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I can't understand diverging sequences. How can I prove that $a_n=1/n^2-\sqrt{n}$ is divering? Where to start? What picture should I have in my mind? I tried to use $\exists z \forall n^* \exists n\ge n^*: |a_n-A|\ge z$, but how should I see this? And how can I solve the question with this property?

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Do you mean $a_n = 1/(n^2-\sqrt n)$ or $a_n = (1/n^2) - \sqrt n$? –  Asaf Karagila Sep 25 '11 at 18:08
    
I meant $a_n=(1/n^2)-sqrt(n)$ –  Kevin Sep 25 '11 at 18:09
    
Just making sure. It is best to use $\frac{x}{y}$ to remove ambiguity in such cases. –  Asaf Karagila Sep 25 '11 at 18:10
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There is no algorithm that accepts an arbitrary sequence $(a_n)_{n\geq1}$ as input and provides a proof of its divergence as output. Finding such a proof is a matter of professional experience: Having seen so many sequences in exercices, having a toolbox of asymptotic estimates at ones disposal, etc. In the example at hand one immediately observes that the given sequence $(a_n)_{n\geq1}$ is unbounded, as $\sqrt{n}$ gets arbitrarily large when $n$ gets large, while ${1\over n^2}$ converges to $0$.

Now we have to convert this idea into a formal proof. We have to show that for any given $M>0$ there is an $n$ such that $$a_n<-M\ .\qquad (*)$$ The condition $n>M^2$ guarantees $-\sqrt{n}<-M$, but we have to take care of the ${1\over n^2}$ in the definition of $a_n$. Now ${1\over n^2}\leq1$, therefore $$a_n={1\over n^2}-\sqrt{n}< 1-(M+1)=-M$$ is true as soon as $n>(M+1)^2$. This means that the condition $(*)$ is true not only for ${\it some}\ n$, but actually for ${\it all}\ n>M+1$. Therefore the sequence $(a_n)_{n\geq1}$ is not only unbounded (whence divergent), but actually "improperly convergent" to $-\infty$.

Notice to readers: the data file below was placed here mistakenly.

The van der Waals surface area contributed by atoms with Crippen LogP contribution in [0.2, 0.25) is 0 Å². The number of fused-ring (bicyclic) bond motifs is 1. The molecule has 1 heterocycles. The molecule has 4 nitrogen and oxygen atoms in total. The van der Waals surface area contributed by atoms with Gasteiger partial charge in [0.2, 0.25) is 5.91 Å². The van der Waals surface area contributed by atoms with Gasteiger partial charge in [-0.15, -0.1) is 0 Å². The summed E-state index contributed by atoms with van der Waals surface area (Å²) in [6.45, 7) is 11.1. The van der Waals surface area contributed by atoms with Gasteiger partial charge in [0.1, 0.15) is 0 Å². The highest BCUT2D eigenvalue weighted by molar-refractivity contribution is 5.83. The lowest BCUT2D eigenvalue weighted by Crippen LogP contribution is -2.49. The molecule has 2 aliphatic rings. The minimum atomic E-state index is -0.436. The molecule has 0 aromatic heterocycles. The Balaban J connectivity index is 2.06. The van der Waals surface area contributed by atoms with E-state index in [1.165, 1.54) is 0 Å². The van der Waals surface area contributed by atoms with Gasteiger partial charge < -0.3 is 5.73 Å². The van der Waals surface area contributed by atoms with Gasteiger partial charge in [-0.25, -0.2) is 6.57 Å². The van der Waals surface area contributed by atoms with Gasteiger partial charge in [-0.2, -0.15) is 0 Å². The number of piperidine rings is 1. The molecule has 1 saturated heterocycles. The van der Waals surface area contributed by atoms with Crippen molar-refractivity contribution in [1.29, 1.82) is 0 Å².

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I think there should be $\forall A$ as well in your expression as you want to say that no matter what limit somebody proposes, it fails. For your series,as $n$ gets large, $1/n^2$ gets small, but $-\sqrt{n}$ gets large and negative. Given $A, z$ and $n^*$, you need to find an $n$ so that $a_n$ is farther from $A$ than $z$. The largest (in absolute value) that $a_n$ can be and fit is $|A|+z$, so can you find a good $n$?

To prove there is no limit, suppose somebody proposes a limit $A$. We will choose $z=1$ and prove that for $n>n^*, |a_n-A|\gt 1$. Let us choose $n^*=\min((|A|+2)^2,2),$ then for $n \gt n^*, a_n \lt a_{n^*}$, then $|a_{n^*}-A|\gt |\frac{1}{n^{*^2}}-\sqrt{n^*}-A|$ $\gt |A|+2-|A|-1/2 \gt 3/2$ so $A$ is not a limit.

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Now I got this:

$|a_n-A| \ge \epsilon$

$\frac{1}{n^2} - sqrt(n) \ge \epsilon + |A|$

Suppose $u=sqrt(n) (u \ge 0)$

$u^{-4}-u \ge \epsilon + |A|$

$u^{-4} \ge u^{-4} - u$

$u^{-4} \ge \epsilon + |A|$

$u \ge (\epsilon + |A|)^\frac{-1}{4}$

$n \ge \frac{1}{sqrt(\epsilon + |A|)}$

And what may I conclude now?

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Your second line is incorrect. For large $n$, the left side will be negative and cannot be greater than the right. I will put some more into my answer. –  Ross Millikan Sep 29 '11 at 18:00
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A convergent sequence is also a Cauchy sequence. If you can find a constant $\epsilon>0$ so that for all $N>0$, there are $n>N$ and $m>N$ so that $|a_n-a_m|\ge\epsilon$, then $\{a_n\}$ is a divergent sequence.

In the case of $a_n=\frac{1}{n^2}-\sqrt{n}$, we can let $\epsilon=1$ and for a given $N>0$, let $n=N+1$ and $m=N+2+\lceil2\sqrt{N+1}\;\rceil$. Then $$ \begin{align} &a_n-a_m\\ &=\left(\frac{1}{(N+1)^2}-\sqrt{N+1}\right)-\left(\frac{1}{(N+2+\lceil2\sqrt{N+1}\;\rceil)^2}-\sqrt{N+2+\lceil2\sqrt{N+1}\;\rceil}\right)\\ &=\left(\frac{1}{(N+1)^2}-\frac{1}{(N+2+\lceil2\sqrt{N+1}\;\rceil)^2}\right)+\left(\sqrt{N+2+\lceil2\sqrt{N+1}\;\rceil}-\sqrt{N+1}\right)\\ &\ge1 \end{align} $$ since $$ 0\le\frac{1}{(N+1)^2}-\frac{1}{(N+2+\lceil2\sqrt{N+1}\;\rceil)^2} $$ and $$ \begin{align} 1&=\sqrt{N+2+2\sqrt{N+1}}-\sqrt{N+1}\\ &\le\sqrt{N+2+\lceil2\sqrt{N+1}\;\rceil}-\sqrt{N+1} \end{align} $$

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